RECREATION, PUBLIC LANDS, AND FREEDOM

Originally published in Environmental Thoughts

I am a skier, climber, hiker, and wonderer of the outdoors; public lands are part of my soul.

Land protected by federal designation is being stripped of protection in an unprecedented series of actions by President Trump and the Republican held Senate. The past four days have seen massive degradation for two National Monuments in the Southwest and the nation’s largest National Wildlife Refuge in Alaska.

The 17th century philosopher John Locke said that a person can come to own land by mixing the land’s potential with their own labor. Recreation in the outdoors can certainly be hard work swimming in the potential of nature, but I think Locke had it backwards: by mixing our labor with the land, we give part of ourselves to it.

I drove north on a sunny day as the temperature outside dropped to 15 below zero. This time of year at 63 degrees north latitude the sun hangs above the horizon for less than 5 hours. Joe and I skinned around an area near the Chulitna River in hopes of finding some ice to climb in the waning afternoon light. The waterfall was still water (not much to climb yet), but the ski broke up our drive from Anchorage. We arrived at our destination in the dark.

This cabin sits on the edge of Denali National Park with a world of mountains outside the door. The energy of snowshoe hare tracks, moose wondering by, the old howl of a distant wolf, and an immense amount of open space feels comforting. A few hours from the bustle of Alaska’s largest city, we feel remote. I climbed up into the rickety old cash and grabbed the sled that I used on Denali in 2015 and re-commissioned it to haul our gear up 200-yards of unplowed driveway.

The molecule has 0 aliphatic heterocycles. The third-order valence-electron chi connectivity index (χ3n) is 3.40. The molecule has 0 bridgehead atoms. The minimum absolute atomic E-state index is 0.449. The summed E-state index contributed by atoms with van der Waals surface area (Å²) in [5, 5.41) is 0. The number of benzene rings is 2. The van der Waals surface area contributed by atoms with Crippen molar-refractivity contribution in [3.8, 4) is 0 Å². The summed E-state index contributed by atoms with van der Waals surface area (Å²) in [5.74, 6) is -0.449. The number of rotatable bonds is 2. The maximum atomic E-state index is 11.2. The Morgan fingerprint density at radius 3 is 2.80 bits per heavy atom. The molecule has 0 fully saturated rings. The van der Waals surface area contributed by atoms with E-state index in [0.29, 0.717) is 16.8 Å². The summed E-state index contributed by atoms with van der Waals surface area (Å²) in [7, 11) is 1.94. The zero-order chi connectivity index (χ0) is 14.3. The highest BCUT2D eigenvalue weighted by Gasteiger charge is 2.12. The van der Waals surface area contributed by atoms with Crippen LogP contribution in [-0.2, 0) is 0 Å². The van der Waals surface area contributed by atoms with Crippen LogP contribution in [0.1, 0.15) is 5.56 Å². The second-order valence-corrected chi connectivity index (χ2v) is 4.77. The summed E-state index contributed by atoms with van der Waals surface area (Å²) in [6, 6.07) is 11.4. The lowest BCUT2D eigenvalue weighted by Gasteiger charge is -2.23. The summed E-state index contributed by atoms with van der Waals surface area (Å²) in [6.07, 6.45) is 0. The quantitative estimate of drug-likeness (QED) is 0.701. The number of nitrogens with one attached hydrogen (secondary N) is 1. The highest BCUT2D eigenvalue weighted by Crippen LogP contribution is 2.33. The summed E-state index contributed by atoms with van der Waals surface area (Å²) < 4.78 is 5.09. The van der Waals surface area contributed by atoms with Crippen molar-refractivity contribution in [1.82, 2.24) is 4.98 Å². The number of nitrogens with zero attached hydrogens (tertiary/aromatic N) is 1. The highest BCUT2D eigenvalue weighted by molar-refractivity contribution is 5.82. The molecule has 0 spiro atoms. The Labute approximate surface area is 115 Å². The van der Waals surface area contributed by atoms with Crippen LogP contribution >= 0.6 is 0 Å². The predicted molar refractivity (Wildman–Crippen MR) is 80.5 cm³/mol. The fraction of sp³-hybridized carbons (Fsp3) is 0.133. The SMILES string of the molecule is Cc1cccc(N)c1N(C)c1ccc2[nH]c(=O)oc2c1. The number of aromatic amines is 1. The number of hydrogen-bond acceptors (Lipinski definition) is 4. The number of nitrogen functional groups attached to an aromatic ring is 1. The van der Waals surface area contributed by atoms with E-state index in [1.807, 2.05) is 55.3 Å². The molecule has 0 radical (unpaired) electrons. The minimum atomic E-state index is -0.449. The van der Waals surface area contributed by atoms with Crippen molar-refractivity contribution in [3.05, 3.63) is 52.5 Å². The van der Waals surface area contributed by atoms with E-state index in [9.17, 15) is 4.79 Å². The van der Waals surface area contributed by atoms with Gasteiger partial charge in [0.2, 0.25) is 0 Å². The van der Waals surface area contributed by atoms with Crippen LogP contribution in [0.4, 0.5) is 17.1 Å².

The contents of the cabin and the cabin itself are from a time when electricity didn’t exist in these parts. Oil lamps and the wood stove provide our light and heat; we ate spruce grouse for dinner and drank whiskey stashed early in the fall-fodder for discussions of the past. How long ago was it when we had plenty of space in the American West? Plenty of bison in the plains? Bears in the golden bear state? The conservation legacy in our country is marred with both good and bad, but has set aside places like Denali as public commons - something many of us care very deeply about. Our weekend was spent climbing and skiing - we were cold, the conditions for skiing were horrible, it was absolutely wonderful.

I returned to Anchorage to find out the President Trump has begun to tighten the noose on protected public lands. Bears Ears and Grand Staircase-Escalante National Monuments have been reduced in size by nearly 2 million acres in an unprecedented unilateral move by Trump. The republican backed tax overhaul passed the senate with Trump support for a provision that will open the coastal plain inside of the Arctic National Wildlife Refuge for oil drilling.

The loss of these public lands may bring profits to some, jobs, and resources for our economy (each involves possible oil, gas, and mineral extraction). I could write something here about how many jobs recreation supports, or how the outdoor industry is booming, but I really do not think that is the point. Public lands protect a final vestige of freedom in the natural world.

We skied up to an overlook east of the Park before driving back south, the sun setting on the mountains of the Alaska Range – I wonder what would happen if oil is ever found there?

If you are a skier, hiker, climber, bird watcher, hunter, fisherman, kite enthusiast, berry picker, fan of David Attenborough films, or otherwise someone who enjoys the outdoors, consider this time an opportunity for our community to stand up for the places we love. When we are immersed in the wild, freedom is not just a catch phrase but a reality - skiing on a caribou trail, avoiding a grizzly bear across the river, watching mountains roll as far as the eye can see. This freedom is worth protecting.

Edward Abbey said, "It is not enough to fight for the land; it is even more important to enjoy it." Abbey's call goes both ways: if you enjoy the outdoors, please do not forget to fight for it.

Public lands support not just our hobbies, but an outlook on life. If those lands are for sale, so too is the liberty, joy, beauty, and balance we find there.